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TV and Movie Homes: Where Are They Now?

No double-decker bus needed for this tour: Hop on for a virtual drive past some of the best-known homes in pop culture (and find out what's behind those famous facades these days).

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Photo: CBS via Getty Images

The Brady House (The Brady Bunch)

Producers chose the split-level home at 11222 Dilling Street in North Hollywood for Mike Brady and his family because it looked like the sort of place an architect and family man would call home. The house’s longtime owner (who moved in while The Brady Bunch was on the air in the early 70s) built an iron fence around her lot to prevent fans from crowding in to peep through her windows for a look at the Bradys’ home — which would be tough to do under any circumstances, since the interiors were shot in a studio. The home in that famous exterior scene is a split-level building, not a two-story one, and the window on the left side of its face was a fake. If the now-elderly owner does decide to move, she stands to make quite a profit on her $61,000 purchase: 11222 Dilling Street is now valued at around $1.7 million.

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Photo: James Aylott/Getty Images

The Desmond Mansion (Sunset Boulevard)

The magnificent Los Angeles mansion Billy Wilder’s filmmaking team rented for Gloria Swanson’s faded silent-film star character already had a pedigree: It had been built in the 20s by "mysterious buccaneer-businessman" W.O. Jenkins and belonged to industrialist J. Paul Getty. Alas, the swimming pool Paramount built on the property for the movie’s iconic opening sequence wasn’t long for this world. Seven years after Sunset Boulevard wrapped in 1950 — and just two years after the residence took another star turn in Rebel Without a Cause — the home at 641 South Irving Boulevard was demolished and replaced with unremarkable office buildings.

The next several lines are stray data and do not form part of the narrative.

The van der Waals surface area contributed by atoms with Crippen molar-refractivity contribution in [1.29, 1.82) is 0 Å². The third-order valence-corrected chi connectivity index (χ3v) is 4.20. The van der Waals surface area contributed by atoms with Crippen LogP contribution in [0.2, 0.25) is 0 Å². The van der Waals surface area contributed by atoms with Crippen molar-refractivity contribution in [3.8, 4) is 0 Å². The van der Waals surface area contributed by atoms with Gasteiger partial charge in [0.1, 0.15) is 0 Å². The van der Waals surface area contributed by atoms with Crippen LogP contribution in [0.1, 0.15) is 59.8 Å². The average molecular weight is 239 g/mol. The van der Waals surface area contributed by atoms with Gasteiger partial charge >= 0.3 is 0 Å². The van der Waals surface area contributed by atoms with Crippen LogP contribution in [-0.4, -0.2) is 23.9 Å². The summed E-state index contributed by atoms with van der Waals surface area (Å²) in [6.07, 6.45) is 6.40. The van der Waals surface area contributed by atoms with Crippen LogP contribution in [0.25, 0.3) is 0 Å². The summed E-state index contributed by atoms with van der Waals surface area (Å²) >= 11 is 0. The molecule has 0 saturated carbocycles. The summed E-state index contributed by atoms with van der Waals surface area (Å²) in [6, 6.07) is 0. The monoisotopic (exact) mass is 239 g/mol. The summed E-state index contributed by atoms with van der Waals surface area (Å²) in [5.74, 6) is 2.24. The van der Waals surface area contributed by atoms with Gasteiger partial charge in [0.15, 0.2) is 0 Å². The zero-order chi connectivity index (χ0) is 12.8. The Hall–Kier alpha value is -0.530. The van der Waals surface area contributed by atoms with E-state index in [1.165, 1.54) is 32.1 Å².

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Photo: Tony Peters/Wikipedia Commons

Lorelai and Rory's House (Gilmore Girls)

Stars Hollow, the Connecticut town Amy Sherman-Palladino dreamed up for her fast-talking mother-daughter duo and their community after an inspirational New England vacation, is both real and imaginary: The Gilmore Girls pilot was shot on location in Unionville, Ontario, and when the series was greenlit, "Stars Hollow" was recreated on a Warner Brothers lot. The bad news? Even the most rabid fan can’t save up to live like a Gilmore girl — in fact, much of the town sets was repurposed for ABC Family’s Pretty Little Liars in 2010. The good news? Since their home itself is part of the Warner Brothers studio tour, you can walk on through the Gilmores’ front door without having to sweet-talk your way past a publicity-weary owner.

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Photo: Famartin/Wikipedia Commons

Ralphie's House (A Christmas Story)

Fans of 1983’s A Christmas Story can don rabbit pajamas and relive Ralphie’s tribulations in the Cleveland home made famous in the movie, thanks to fellow enthusiast and entrepreneur Brian Jones. Jones purchased the property with profits from Red Rider Leg Lamp Company (which manufactures replicas of the leg lamp Ralphie’s dad received as a "major award" in the movie), then studied the film frame by frame and reconfigured the building as a near-replica of the set. By day it’s available for tours, and by night the private third floor is available for overnight stays beginning at $295 — though December 2018 is already nearly sold out.

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